Renting out your holiday home in Portugal?

5 things you need to know

With Portugal becoming an increasingly desirable tourist hotspot, renting out your Portuguese holiday home can be a great way to help fund the cost and upkeep of the property. Websites like AirBnB and Tripadvisor have made it easier than ever to advertise your property privately in Portugal, to rent it out as a holiday home. However, with the popularity of such websites booming, in the last year the Portuguese tourist authorities – like many other countries across Europe – have put rules in place to make holiday rentals safer for all parties.

The government has also clamped down on holiday rentals in Portugal, and is enforcing a long-standing law, which requires anyone providing paid holiday accommodation to record the entry, exit, and identification details of all non-Portuguese nationals using the holiday home.

Don’t let this put you off though! It just means you need to be prepared and ensure you follow the rules before you start renting your property in Portugal to tourists.

Here are five things you need to know…

  1. Make sure you have a valid license

All holiday rental properties in Portugal require an Aljomento Local licence. It is fairly straightforward to obtain this, so long as you meet certain criteria. This includes compliance with safety requirements, the installation of legal signage, a complaints book and first aid equipment. Your property must also be inspected by the local camara (town hall), for a fee, to ensure the property adheres to local regulations.

The license applies to all holiday lets in Portugal, from villas and apartments to rooms in a larger property. Previously people using online platforms, such as AirBnB, HomeAway and Booking.com, for instance, often overlooked this legal requirement. However, to register your holiday home in Portugal on such websites it is now mandatory to have an Alojamento Local license number.

It can be time consuming to obtain a license and can be more complicated if you’re not fluent in the local language, so it’s with considering using a Portuguese lawyer. Costs for this service will vary depending on the size and location of the property. If the property has already been used as a holiday let by a previous owner, you’ll simply require the name on the license to be transferred for a nominal fee. It’s also worth asking your lawyer in Portugal to check whether there are any restrictions on the property in terms of holiday rental potential, before you proceed with a sale.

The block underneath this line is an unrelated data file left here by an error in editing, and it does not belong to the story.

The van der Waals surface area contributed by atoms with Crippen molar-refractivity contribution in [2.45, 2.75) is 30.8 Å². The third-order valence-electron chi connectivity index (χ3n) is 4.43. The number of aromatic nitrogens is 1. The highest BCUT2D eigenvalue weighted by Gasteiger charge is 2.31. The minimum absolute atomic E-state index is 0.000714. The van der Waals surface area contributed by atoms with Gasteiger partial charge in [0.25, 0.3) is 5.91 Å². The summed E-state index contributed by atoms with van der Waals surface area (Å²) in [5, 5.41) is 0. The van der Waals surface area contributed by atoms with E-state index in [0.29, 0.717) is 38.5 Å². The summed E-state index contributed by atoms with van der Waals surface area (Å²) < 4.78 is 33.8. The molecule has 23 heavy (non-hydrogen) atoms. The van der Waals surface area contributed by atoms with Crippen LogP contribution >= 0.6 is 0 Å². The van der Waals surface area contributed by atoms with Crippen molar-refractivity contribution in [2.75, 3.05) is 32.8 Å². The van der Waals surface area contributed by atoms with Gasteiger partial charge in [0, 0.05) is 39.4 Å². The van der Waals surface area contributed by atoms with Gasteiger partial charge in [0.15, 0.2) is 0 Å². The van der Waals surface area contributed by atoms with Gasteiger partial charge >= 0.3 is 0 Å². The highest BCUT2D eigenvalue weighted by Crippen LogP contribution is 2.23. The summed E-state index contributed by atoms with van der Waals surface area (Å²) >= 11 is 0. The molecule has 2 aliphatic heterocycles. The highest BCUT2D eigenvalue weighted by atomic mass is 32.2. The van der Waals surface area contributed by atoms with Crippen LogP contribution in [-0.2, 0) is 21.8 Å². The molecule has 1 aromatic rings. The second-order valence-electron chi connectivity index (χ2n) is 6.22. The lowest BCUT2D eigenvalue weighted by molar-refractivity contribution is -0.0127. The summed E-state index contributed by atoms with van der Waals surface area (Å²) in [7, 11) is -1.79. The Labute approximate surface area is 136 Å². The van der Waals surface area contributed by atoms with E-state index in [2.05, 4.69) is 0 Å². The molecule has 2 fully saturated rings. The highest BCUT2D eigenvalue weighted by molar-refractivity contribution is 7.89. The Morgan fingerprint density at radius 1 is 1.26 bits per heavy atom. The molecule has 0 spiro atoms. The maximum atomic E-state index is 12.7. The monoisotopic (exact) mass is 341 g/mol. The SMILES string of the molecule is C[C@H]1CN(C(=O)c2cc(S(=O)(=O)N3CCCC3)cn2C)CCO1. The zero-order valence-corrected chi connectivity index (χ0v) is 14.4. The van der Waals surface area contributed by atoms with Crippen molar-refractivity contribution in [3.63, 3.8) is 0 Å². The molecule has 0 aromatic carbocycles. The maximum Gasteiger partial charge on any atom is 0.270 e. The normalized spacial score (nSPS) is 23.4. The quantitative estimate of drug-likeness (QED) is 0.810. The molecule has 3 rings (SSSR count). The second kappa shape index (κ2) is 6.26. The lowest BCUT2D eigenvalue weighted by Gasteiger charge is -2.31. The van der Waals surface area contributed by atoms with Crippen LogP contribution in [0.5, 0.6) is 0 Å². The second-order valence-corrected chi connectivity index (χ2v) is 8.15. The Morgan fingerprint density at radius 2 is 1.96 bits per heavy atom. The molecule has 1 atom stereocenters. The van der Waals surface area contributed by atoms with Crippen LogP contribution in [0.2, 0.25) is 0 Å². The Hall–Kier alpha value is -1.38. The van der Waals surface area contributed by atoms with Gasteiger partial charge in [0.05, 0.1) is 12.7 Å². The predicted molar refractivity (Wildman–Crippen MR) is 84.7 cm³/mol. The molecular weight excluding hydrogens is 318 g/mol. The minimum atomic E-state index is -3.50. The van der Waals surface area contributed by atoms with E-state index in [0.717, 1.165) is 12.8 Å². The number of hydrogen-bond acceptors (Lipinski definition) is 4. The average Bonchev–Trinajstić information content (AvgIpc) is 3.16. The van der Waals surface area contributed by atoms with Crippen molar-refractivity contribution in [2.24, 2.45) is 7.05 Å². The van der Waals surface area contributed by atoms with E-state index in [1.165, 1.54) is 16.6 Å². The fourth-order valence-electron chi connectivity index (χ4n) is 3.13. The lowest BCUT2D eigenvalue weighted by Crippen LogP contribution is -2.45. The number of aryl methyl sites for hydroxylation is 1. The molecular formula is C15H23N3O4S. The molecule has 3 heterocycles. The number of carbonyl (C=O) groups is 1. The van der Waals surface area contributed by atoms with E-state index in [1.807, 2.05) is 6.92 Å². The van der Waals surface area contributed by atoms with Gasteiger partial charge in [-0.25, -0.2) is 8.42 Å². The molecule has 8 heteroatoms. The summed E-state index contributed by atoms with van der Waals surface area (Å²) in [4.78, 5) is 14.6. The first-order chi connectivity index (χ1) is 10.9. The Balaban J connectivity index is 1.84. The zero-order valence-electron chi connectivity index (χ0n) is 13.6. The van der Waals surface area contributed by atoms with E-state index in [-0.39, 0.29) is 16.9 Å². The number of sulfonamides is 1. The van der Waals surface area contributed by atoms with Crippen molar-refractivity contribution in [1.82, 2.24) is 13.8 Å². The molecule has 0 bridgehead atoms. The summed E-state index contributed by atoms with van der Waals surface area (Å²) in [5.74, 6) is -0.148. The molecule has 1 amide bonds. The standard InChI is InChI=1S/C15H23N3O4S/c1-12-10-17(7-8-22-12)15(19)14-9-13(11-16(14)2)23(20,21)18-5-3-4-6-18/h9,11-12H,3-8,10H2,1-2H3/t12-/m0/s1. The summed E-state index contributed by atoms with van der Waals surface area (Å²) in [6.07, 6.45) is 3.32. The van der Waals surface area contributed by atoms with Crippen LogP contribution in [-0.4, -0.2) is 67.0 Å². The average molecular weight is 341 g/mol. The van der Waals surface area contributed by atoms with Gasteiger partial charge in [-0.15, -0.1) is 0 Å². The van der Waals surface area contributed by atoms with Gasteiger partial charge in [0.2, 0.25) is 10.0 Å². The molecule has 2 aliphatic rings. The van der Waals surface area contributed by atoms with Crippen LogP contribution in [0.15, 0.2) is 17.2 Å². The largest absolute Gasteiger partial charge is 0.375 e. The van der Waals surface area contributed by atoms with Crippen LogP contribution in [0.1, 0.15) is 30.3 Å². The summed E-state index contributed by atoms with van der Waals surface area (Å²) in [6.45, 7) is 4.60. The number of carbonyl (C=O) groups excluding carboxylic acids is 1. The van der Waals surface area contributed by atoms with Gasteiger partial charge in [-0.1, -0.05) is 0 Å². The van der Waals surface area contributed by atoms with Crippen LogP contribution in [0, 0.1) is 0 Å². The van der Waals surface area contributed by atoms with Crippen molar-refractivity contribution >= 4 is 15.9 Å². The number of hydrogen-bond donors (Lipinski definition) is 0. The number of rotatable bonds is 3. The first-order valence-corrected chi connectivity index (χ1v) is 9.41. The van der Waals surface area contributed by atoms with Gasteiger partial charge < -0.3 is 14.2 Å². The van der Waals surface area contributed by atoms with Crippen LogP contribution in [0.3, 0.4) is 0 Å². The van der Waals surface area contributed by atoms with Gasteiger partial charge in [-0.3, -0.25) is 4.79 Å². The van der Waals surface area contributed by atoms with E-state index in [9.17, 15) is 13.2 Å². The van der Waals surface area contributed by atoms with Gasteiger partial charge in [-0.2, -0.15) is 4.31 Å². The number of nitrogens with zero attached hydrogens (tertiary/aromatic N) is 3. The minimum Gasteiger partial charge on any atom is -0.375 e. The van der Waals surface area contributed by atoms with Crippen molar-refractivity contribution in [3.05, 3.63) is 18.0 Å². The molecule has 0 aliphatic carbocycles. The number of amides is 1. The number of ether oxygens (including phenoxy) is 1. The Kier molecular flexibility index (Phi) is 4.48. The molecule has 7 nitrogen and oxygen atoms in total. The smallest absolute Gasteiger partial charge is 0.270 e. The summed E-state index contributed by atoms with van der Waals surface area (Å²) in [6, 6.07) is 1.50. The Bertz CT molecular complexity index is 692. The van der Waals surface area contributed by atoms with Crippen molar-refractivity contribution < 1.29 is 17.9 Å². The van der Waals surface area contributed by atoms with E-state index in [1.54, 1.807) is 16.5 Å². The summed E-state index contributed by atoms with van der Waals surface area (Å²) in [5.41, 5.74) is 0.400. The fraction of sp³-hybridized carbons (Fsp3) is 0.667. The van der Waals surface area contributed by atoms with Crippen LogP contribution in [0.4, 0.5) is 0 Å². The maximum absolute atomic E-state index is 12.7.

For a no obligation quote from a solicitor in Portugal or to find out more about how to obtain the Alojamento Local license, contact us on 01244 478 911 or email info@totalbuyingabroad.com.

You can be fined from 3,500-25,000 Euros for not complying with the legislation, so it’s not worth the risk!

  1. Consider who will manage your holiday let carefully

You may wish to manage your holiday home in Portugal yourself, or perhaps a local friend or family member might be able to assist.

Alternatively, if this is not an option there a number of management agencies in Portugal that can help, offering everything from handling bookings, routine maintenance to cleaning and laundry. These vary from professional companies to ‘one-man-band’ outfits, so do your research and make sure their service complies with Portuguese law. Ask for first-hand review and recommendations.

  1. Follow the rules

The Portuguese government requires that all properties in Portugal that are rented out to non-Portuguese nationals on a holiday let basis are subject to the recording of the entry, exit and identification of these individuals. The easiest way to do this is to register via the online portal offered by SIBA (Sistema de Informação de Boletins de Alojamento).

If you’re using a management agent to handle the rental of your property in Portugal, they should manage this for you. However, if you’re using an independent website and running the holiday rentals yourself this is something you’ll need to arrange yourself. Note the SIBA website is in Portuguese, so you may need to brush up on your language skills!

  1. Pay your taxes 

One key benefit of living in Portugal is that you may be eligible to receive your income tax-free, thanks to Portugal’s Non-Habitual Resident tax program. However, this only applies to income earned outside Portugal, so any rental income in Portugal must be declared.

You should budget approximately 28% of your net rental profit, so it’s important to keep this tax in mind when evaluating how profitable such a venture will be. It might sound like a substantial amount, but it’s worth noting that there are plenty of related expenses – such as cleaning costs and management fees, for instance – that you can offset against this income when you file your Portuguese tax returns.

  1. Get insured

Once your property in Portugal is ready to rent out you will need to ensure it’s comprehensively insured. Many UK-based companies offer insurance for holiday lets, but it’s important to make sure that your policy covers you for renting out the property in Portugal, and is not merely a holiday home policy. Does the policy cover public liability insurance? Are you covered for when your property is not occupied? Does it cover you for loss of rent or income?

Consider using a trusted broker or compare a large number of quotes, as prices can vary.

Find out more about Holiday Home Insurance!

For more information on buying a property in Portugal, download our Buying in Portugal guide here, or contact our friendly team on 01244 478 911 or email info@totalbuyingabroad.com.  

 

Article published: April 12, 2018